Comment. The adult female of A. delottoi   is characterised by: (i) four sizes of 8 -shaped pores on dorsum, largest in a random swirl-like pattern; (ii) some medium-sized 8 -shaped pores elongate, with rather pointed ends; (iii) posterior abdominal segments with seven or eight large 8 -shaped pores in a line on each margin; (iv) cribriform plates in submedial groups of 4-7 on each side of abdominal segment IV; (v) posterior stigmatic pore bands bifurcate; (vi) leg stubs absent; (vii) multilocular disc-pores present across all abdominal segments and submarginally on metathorax; also occasionally near each spiracle, and (viii) antennae rather long, showing some segmentation but without a setal cavity or a cone-like apex.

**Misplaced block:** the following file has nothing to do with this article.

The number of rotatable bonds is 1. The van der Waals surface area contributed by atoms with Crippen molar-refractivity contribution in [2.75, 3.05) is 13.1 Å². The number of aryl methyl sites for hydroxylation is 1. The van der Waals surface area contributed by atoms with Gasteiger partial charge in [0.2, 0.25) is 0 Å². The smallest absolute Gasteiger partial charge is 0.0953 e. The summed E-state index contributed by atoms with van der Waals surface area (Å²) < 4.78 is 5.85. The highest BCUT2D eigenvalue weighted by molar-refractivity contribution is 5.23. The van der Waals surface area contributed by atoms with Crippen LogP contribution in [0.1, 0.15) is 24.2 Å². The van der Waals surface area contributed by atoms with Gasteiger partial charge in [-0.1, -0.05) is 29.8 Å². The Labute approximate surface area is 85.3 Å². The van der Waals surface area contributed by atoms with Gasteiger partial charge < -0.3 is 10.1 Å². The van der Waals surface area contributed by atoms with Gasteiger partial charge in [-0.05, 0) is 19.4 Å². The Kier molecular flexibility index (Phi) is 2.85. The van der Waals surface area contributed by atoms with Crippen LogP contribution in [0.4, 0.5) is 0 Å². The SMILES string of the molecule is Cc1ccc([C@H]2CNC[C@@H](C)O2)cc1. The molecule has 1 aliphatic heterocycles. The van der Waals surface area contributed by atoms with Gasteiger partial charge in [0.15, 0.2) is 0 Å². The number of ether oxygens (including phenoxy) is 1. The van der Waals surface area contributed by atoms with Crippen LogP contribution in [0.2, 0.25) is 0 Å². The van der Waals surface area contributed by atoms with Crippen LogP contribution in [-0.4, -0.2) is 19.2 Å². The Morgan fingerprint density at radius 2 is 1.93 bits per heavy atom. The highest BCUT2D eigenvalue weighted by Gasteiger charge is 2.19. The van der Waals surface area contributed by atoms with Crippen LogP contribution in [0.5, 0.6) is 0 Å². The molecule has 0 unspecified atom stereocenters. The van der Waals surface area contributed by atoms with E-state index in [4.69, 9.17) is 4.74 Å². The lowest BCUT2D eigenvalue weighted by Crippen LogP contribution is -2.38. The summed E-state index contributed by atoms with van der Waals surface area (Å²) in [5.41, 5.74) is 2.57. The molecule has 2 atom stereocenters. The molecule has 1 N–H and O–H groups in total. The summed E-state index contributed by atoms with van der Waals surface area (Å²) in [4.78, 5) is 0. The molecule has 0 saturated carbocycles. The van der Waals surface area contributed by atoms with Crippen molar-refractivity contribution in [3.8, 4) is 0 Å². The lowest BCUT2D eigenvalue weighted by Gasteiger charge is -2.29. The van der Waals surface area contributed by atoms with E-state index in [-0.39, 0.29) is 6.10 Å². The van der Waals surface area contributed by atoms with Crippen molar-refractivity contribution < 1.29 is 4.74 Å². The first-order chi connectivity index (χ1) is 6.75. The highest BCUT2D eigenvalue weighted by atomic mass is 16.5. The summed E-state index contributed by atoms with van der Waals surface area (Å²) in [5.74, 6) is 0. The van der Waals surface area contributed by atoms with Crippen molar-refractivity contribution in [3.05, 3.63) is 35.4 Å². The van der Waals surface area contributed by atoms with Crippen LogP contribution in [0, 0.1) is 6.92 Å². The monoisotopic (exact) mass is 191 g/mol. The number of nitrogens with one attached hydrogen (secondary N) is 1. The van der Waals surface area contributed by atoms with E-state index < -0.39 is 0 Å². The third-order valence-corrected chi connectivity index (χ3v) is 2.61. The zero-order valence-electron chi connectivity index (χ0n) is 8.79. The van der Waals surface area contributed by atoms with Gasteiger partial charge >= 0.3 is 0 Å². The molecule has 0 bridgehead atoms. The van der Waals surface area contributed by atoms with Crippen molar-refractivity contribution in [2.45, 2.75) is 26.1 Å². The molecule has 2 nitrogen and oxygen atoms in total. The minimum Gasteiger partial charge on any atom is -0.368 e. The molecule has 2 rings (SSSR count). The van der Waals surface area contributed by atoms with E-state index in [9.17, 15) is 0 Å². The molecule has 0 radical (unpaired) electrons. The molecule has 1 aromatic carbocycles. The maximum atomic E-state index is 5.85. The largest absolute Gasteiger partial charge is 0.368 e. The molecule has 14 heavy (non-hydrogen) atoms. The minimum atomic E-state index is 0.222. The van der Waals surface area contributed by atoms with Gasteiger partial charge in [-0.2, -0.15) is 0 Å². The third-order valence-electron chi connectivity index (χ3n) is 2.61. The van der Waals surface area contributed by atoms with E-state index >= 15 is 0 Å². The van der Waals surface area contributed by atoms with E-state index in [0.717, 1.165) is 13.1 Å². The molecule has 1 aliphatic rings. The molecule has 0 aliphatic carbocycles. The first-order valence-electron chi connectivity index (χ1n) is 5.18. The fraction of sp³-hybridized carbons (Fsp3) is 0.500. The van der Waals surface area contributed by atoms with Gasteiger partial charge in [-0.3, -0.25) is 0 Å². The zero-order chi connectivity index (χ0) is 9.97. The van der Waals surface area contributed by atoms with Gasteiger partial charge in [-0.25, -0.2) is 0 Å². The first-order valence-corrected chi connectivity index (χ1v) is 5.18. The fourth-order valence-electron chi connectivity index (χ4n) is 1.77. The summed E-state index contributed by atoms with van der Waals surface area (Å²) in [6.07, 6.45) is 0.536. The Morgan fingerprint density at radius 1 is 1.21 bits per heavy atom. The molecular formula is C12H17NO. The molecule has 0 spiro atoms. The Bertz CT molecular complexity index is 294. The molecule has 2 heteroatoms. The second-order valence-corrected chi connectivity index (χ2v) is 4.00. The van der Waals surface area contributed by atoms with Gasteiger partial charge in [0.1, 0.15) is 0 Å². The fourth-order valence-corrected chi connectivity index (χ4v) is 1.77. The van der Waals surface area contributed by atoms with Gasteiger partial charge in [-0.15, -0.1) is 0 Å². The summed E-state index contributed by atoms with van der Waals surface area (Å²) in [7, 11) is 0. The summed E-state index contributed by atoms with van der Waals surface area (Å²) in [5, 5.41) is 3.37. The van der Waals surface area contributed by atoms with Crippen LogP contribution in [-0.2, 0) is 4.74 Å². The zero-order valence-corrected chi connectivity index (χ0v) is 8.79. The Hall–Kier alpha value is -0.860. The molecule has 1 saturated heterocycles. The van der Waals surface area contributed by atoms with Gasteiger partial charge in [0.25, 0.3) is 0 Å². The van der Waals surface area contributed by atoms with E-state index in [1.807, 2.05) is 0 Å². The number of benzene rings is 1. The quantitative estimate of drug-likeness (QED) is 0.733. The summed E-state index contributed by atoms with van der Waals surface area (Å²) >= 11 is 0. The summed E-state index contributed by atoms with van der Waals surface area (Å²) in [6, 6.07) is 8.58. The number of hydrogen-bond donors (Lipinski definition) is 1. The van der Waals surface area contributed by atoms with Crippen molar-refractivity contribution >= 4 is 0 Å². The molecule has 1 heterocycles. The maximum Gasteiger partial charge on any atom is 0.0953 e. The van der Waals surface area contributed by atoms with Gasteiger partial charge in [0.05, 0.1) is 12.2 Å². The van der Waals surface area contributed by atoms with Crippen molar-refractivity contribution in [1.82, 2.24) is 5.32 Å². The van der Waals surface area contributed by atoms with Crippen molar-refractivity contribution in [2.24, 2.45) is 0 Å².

The adult female of A. delottoi   falls within Group D in the key to species of Antecerococcus   , possibly closest to other African and Palaearctic species.

Name derivation: delottoi   is named after Giovanni De Lotto who not only collected these specimens but also greatly improved our understanding of the scale insect fauna in East and South Africa.